But while the love of the Church knows no limitation and no boundary, faith is specific. It’s belief in God in the Trinity and His universal dispensation; the faith in Jesus Christ as God and human and His incarnation; the faith in Holy Spirit, ‘the Lord, the Giver of Life’; the faith in the one, holy, catholic and apostolic Church; the faith in the resurrection of the dead and ‘life in the age to come’. Christian truth cannot be understood as an abstract concept, but as incarnate in the reality of this world.
The truth is the incarnate Son and Word of God, Who revealed God the Father to us and sent the Holy Spirit. The truth is the Triune God, the Lord and Creator of the world and of history. The mystery of the Triune God is beyond comprehension and access, but has been revealed to us through the incarnation of the Second Person of the Holy Trinity, through the mission and teaching, the crucifixion, resurrection and ascension of Jesus Christ. It is preserved unaltered in the Holy Spirit, in the faith and life of the Orthodox Church. According to the words of Saint John, the Apostle and Evangelist: ‘No one has ever seen God. The only Son who is in the bosom of the Father has made him known’ (John 1, 18). In this way, God isn’t perceived by Christians as the abstract Absolute of the philosophers, but as the Triune God of the Revelation: ‘Long ago God spoke to our ancestors in many and various ways by the prophets, but in these last days he has spoken to us by a son (Heb. 1, 1-2).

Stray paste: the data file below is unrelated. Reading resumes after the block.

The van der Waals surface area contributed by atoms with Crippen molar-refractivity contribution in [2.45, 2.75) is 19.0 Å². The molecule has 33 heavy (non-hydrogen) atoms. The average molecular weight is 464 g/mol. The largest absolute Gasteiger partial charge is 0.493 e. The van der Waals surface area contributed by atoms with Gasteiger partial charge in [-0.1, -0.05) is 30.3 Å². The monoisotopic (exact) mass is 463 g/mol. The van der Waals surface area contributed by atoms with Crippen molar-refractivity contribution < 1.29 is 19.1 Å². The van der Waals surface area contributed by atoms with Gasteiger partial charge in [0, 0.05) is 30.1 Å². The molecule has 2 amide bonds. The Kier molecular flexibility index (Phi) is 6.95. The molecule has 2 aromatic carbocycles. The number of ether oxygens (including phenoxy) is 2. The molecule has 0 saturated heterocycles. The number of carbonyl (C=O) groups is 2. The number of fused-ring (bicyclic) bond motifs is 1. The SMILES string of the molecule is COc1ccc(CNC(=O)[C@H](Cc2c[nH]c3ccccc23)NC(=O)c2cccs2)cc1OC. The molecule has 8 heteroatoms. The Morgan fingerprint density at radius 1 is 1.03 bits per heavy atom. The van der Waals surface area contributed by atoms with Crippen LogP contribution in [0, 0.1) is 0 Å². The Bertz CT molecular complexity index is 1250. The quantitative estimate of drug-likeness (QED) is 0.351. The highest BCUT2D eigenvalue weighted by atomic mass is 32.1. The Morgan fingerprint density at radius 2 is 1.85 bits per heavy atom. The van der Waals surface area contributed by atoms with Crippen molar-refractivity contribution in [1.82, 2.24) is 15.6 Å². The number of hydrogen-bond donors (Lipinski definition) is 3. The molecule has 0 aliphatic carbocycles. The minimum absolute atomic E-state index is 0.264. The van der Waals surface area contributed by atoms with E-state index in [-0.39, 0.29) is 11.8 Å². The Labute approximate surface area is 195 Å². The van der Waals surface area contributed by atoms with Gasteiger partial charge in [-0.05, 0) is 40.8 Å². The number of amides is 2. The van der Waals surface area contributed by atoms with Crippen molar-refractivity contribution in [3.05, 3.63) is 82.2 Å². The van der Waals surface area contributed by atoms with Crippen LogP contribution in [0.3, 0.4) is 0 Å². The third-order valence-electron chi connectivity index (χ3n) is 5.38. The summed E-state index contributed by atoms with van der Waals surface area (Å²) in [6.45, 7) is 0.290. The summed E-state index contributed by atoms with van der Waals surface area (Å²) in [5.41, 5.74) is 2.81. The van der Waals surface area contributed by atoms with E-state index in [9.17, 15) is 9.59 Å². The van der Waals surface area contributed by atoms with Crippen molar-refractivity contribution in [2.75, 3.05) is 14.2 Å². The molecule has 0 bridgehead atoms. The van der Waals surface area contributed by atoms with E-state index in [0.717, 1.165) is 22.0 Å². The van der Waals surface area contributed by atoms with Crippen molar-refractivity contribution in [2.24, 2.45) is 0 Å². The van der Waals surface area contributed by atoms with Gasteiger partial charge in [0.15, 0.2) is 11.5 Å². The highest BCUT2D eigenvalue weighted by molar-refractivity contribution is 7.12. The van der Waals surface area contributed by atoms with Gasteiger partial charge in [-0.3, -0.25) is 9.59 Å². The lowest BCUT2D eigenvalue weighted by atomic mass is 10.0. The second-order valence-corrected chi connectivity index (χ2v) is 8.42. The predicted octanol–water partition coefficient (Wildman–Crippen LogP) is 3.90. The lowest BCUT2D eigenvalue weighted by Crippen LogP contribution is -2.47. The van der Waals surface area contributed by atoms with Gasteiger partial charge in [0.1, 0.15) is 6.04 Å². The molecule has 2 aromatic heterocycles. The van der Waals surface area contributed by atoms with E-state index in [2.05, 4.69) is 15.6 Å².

Knowledge of God isn’t the result of a rational process, but rather it’s personal communion with Him. This is possible only within the context of the faith and life of the Church. According to Biblical and Patristic Tradition, God can’t be conceived through reason, but is revealed and speaks ‘to Moses face to face, as one speaks to a friend’ (Ex. 33, 12). According to Saint Symeon the New Theologian: ‘God reveals Himself to us to the extent that He wishes to be known by us. And insofar as He’s revealed, He’s seen and known by those who are worthy’.
(to be continued)
ABOUT THE ORTHODOX CHRISTIAN NETWORK
The Orthodox Christian Network (OCN) is an official agency of the Assembly of Canonical Bishops of the United States of America originally commissioned by SCOBA to create a national, sustainable, and effective media witness for Orthodox Christianity and seekers around the world through media ministry. CLICK HERE to download our brochure.